trenches Hatton will have a field day.
Despite this possibility, Malignaggi has earned his shot by
facing and winning against tough competition. Hopefully Paulie and Ricky will
settle matters by years end.
Aaron Williams Upset on ESPN Friday Night Fights
In a shocking turn of events, formerly undefeated
cruiserweight Aaron Williams (17-1-1,
12 KOs) was stopped by unheralded Jose Luis
Herrera (16-4, 16 KOs) this past Friday.
An obvious showcase bout, Williams sought to do just that by
blitzing Herrara in the first with straights and hooks. Herrera seemed on the
verge of being counted out after being dropped in the corner by a hard right.
Slowly rising, Herrera inadvertently saved himself after his clinching attempt
resulted in both fighters losing their balance and crashing to the canvas.
Afterward, the referee allowed the ringside doctor to examine Herrera which
brought him more time and resulted in the Columbian escaping the round.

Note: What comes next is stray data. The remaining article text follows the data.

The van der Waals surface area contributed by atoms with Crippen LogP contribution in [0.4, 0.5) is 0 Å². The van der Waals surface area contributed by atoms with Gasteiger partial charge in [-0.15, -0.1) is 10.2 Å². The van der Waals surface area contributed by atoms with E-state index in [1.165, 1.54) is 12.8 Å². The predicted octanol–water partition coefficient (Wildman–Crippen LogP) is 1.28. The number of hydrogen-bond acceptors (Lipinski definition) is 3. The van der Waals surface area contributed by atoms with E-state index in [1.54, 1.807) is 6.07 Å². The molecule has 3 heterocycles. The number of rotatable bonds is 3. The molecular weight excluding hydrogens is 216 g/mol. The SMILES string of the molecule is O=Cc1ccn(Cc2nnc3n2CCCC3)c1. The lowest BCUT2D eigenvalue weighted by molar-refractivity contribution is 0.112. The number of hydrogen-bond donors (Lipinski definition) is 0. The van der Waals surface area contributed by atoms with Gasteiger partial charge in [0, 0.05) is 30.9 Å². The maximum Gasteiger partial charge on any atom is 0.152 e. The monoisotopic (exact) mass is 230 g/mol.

In rounds two through four, Williams inexplicably stopped
pressing his attack. Instead, the promising prospect was content to wait on
Herrera while keeping his left hand dangerously low. Wary of getting caught
again, Herrera kept his distance and made sure he didnt give Williams
In the fifth, Herrera crashed home a right hand bomb to
Williams temple. Hurt badly, Williams retreated as Herrera flailed after him.
Another right hand spun Williams into the ropes and scored a knockdown.
Bravely rising after the mandatory eight, Williams still had
not recovered from the first huge right. With Herrera right back on him
swinging for the fences, Williams quickly took a knee without being hit rather